How is intern year?

Intern year at SIU is categorical, meaning that interns will work in our consulting hospital (the one attached to clinic with a walkway) for a year before moving to derm (no moving to different cities/states for intern year!).  

COVID-19 is changing the schedule for internal medicine somewhat, but in general interns will have about 4-6 months of wards, and 6-8 months of elective subspecialty.  IM typically has a ranking system for these electives, but derm interns usually get great exposure to relevant specialties like infectious disease, heme-onc, rheumatology, etc. Historically, interns do NOT work in the ICU or nights (due to patient load, interns may start working night shifts).  There is never 24 hour call, and overall the schedule is quite nice while still being robust. 


How does interviewee selection process work? 

We review all applications that we receive.  We typically divide applications up and assign to a resident-attending team to review (usually about 60-70 applications per pair) each applicant independently.  We then have a group meeting, where each pair discusses applicants based upon their independent review, and then select as a group who we would like to interview. 

How many people does SIU interview for residency, and how many people does SIU accept? 

In general, we interview about 40 applicants. We now accept 3 applicants per year for residency positions.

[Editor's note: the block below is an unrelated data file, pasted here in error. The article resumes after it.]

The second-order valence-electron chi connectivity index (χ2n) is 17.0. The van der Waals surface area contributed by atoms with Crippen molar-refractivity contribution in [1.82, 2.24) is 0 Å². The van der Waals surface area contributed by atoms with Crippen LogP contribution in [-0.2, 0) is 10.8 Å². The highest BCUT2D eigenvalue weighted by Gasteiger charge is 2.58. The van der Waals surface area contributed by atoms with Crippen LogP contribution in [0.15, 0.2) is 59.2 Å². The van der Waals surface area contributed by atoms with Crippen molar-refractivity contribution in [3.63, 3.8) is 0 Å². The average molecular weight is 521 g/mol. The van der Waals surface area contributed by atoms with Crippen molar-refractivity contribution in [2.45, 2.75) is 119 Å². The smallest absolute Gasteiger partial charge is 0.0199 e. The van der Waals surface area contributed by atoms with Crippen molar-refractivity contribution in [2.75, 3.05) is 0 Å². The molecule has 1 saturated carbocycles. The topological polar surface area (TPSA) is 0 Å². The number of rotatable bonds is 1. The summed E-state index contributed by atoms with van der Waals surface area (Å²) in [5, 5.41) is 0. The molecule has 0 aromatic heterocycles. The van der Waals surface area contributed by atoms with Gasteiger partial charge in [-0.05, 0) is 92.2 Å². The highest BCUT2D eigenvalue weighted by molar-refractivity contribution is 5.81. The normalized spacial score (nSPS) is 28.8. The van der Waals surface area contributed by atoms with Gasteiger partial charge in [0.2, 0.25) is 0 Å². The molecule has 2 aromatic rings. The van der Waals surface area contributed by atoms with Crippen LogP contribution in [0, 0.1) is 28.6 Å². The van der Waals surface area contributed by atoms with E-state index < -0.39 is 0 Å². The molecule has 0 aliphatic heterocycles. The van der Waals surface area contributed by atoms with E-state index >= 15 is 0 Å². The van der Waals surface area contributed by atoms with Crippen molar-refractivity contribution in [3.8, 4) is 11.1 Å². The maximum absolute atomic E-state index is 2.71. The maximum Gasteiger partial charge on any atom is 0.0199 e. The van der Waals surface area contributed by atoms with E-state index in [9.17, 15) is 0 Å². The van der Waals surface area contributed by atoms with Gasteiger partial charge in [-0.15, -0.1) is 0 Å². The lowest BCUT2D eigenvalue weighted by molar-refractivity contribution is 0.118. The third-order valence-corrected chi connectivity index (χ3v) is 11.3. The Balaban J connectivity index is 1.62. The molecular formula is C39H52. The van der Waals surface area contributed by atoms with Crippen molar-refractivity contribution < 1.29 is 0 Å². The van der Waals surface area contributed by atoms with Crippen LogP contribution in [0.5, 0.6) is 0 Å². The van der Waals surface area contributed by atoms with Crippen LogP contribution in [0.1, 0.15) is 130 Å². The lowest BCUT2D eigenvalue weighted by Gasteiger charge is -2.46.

Does SIU have any exclusion criteria? 

Only that an applicant must not have already completed an intern year somewhere else (this is due to funding issues).  

We do not exclude any applicant based upon test scores, DO vs MD, research, grades, etc.  

How is SIU working on increasing diversity and inclusion in the interview process? 

Each year, we have a group meeting and discuss the process of holistic application review.  We do not use a standardized review process from team-to-team, however SIU Dermatology as a group values hardworking, collegial, involved applicants with special considerations for those underrepresented in medicine, distance travelled (obstacles overcome), and those interested in practicing in underserved or rural locations. 

How does the interview process work? 

The interview day will involve rotating virtual interviews between each faculty member and resident class.  There is no standardized interview structure from person-to-person, but many people will ask a mixture of motivational interview questions and general application/personal questions. 

How does the rank list process work? 

After the interview process, we have a meeting to discuss applicants and general impressions about each applicant.  Then, each resident and attending will generate their own rank list and submit it to the program director.  Residents have about 1/3 the weight of attendings, but our voices are definitely heard! 

What about preference signaling?  Pre-and-post interview communication?

Check out our main site for more information.